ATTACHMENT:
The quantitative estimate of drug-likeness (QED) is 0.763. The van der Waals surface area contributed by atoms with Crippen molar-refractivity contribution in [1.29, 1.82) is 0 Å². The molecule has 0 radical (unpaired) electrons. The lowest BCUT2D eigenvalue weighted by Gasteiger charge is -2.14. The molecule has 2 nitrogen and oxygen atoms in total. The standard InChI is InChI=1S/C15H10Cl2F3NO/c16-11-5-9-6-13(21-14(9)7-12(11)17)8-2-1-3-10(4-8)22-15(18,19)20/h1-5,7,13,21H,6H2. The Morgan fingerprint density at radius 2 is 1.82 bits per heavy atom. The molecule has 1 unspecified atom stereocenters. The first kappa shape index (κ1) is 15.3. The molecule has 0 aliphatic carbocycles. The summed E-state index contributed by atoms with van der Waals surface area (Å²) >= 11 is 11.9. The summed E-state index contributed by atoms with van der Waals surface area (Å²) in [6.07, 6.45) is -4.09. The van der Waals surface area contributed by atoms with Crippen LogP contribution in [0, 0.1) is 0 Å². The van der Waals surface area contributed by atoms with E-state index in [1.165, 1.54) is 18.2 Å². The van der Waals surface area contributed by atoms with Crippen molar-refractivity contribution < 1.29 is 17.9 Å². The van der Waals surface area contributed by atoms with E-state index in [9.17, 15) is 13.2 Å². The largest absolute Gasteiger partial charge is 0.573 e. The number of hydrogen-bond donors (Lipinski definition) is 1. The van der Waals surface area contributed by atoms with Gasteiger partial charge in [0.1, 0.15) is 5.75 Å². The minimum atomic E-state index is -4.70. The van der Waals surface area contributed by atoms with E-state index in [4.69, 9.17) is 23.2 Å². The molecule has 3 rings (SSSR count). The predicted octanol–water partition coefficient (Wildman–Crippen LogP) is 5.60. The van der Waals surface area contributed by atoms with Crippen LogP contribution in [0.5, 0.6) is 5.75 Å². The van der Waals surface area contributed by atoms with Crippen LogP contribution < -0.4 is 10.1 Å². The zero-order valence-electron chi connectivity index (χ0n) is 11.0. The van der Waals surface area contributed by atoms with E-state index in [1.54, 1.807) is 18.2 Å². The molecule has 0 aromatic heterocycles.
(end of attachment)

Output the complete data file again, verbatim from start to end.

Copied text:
The quantitative estimate of drug-likeness (QED) is 0.763. The van der Waals surface area contributed by atoms with Crippen molar-refractivity contribution in [1.29, 1.82) is 0 Å². The molecule has 0 radical (unpaired) electrons. The lowest BCUT2D eigenvalue weighted by Gasteiger charge is -2.14. The molecule has 2 nitrogen and oxygen atoms in total. The standard InChI is InChI=1S/C15H10Cl2F3NO/c16-11-5-9-6-13(21-14(9)7-12(11)17)8-2-1-3-10(4-8)22-15(18,19)20/h1-5,7,13,21H,6H2. The Morgan fingerprint density at radius 2 is 1.82 bits per heavy atom. The molecule has 1 unspecified atom stereocenters. The first kappa shape index (κ1) is 15.3. The molecule has 0 aliphatic carbocycles. The summed E-state index contributed by atoms with van der Waals surface area (Å²) >= 11 is 11.9. The summed E-state index contributed by atoms with van der Waals surface area (Å²) in [6.07, 6.45) is -4.09. The van der Waals surface area contributed by atoms with Crippen LogP contribution in [0, 0.1) is 0 Å². The van der Waals surface area contributed by atoms with E-state index in [1.165, 1.54) is 18.2 Å². The van der Waals surface area contributed by atoms with Crippen molar-refractivity contribution < 1.29 is 17.9 Å². The van der Waals surface area contributed by atoms with E-state index in [9.17, 15) is 13.2 Å². The largest absolute Gasteiger partial charge is 0.573 e. The number of hydrogen-bond donors (Lipinski definition) is 1. The van der Waals surface area contributed by atoms with Gasteiger partial charge in [0.1, 0.15) is 5.75 Å². The minimum atomic E-state index is -4.70. The van der Waals surface area contributed by atoms with E-state index in [4.69, 9.17) is 23.2 Å². The molecule has 3 rings (SSSR count). The predicted octanol–water partition coefficient (Wildman–Crippen LogP) is 5.60. The van der Waals surface area contributed by atoms with Crippen LogP contribution in [0.5, 0.6) is 5.75 Å². The van der Waals surface area contributed by atoms with Crippen LogP contribution < -0.4 is 10.1 Å². The zero-order valence-electron chi connectivity index (χ0n) is 11.0. The van der Waals surface area contributed by atoms with E-state index in [1.54, 1.807) is 18.2 Å². The molecule has 0 aromatic heterocycles.